In the present invention the number of LPAs in excess of the number of inputs/outputs will at most be m+1, where m is the number of inputs/outputs. Whereas, in the prior art 2n ×2n matrixes the excess number of LPAs will often be significantly greater. In the eleven input/output example above, for instance, the number of excess LPAs required in the prior art is five, as the power of two nearest to eleven is sixteen (i.e., the smallest power of two less than or equal to eleven is twelve).
It shall be appreciated that, although the present invention has been discussed herein with respect to distributed amplification, the invention is not limited to such applications. Specifically, the present invention may be utilized to distribute, and subsequently recombine, signals from any even number of signal inputs for any purpose. For example, the present invention may be utilized to distributively attenuate or filter signals by replacing the aforementioned amplifiers with attenuators or filters.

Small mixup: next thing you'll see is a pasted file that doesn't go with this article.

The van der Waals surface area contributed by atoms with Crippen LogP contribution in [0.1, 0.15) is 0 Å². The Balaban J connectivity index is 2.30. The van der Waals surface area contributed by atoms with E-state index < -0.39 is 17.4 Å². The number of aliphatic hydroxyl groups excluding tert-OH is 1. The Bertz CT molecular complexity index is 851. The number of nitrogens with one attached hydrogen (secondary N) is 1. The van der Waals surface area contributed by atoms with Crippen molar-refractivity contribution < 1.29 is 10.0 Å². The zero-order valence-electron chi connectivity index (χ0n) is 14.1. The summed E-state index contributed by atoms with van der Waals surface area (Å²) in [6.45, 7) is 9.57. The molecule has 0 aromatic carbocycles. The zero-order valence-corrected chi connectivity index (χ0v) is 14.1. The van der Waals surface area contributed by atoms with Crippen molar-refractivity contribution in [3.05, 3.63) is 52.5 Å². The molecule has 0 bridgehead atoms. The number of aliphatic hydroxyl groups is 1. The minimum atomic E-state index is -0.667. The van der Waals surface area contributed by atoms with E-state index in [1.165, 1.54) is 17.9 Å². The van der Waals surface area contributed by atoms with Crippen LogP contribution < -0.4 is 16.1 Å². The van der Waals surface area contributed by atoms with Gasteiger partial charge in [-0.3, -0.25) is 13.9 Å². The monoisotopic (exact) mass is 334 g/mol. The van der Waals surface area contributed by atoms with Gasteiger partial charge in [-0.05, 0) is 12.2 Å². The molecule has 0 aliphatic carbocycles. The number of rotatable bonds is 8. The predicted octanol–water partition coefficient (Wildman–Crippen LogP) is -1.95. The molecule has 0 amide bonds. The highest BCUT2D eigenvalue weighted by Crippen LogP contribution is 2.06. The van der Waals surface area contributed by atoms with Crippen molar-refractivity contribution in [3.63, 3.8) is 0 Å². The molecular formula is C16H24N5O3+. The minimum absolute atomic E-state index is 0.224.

Although the present invention and its advantages have been described in detail, it should be understood that various changes, substitutions and alterations can be made herein without departing from the spirit and scope of the invention as defined by the appended claims.
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|U.S. Classification||330/124.00R, 330/124.00D, 333/109|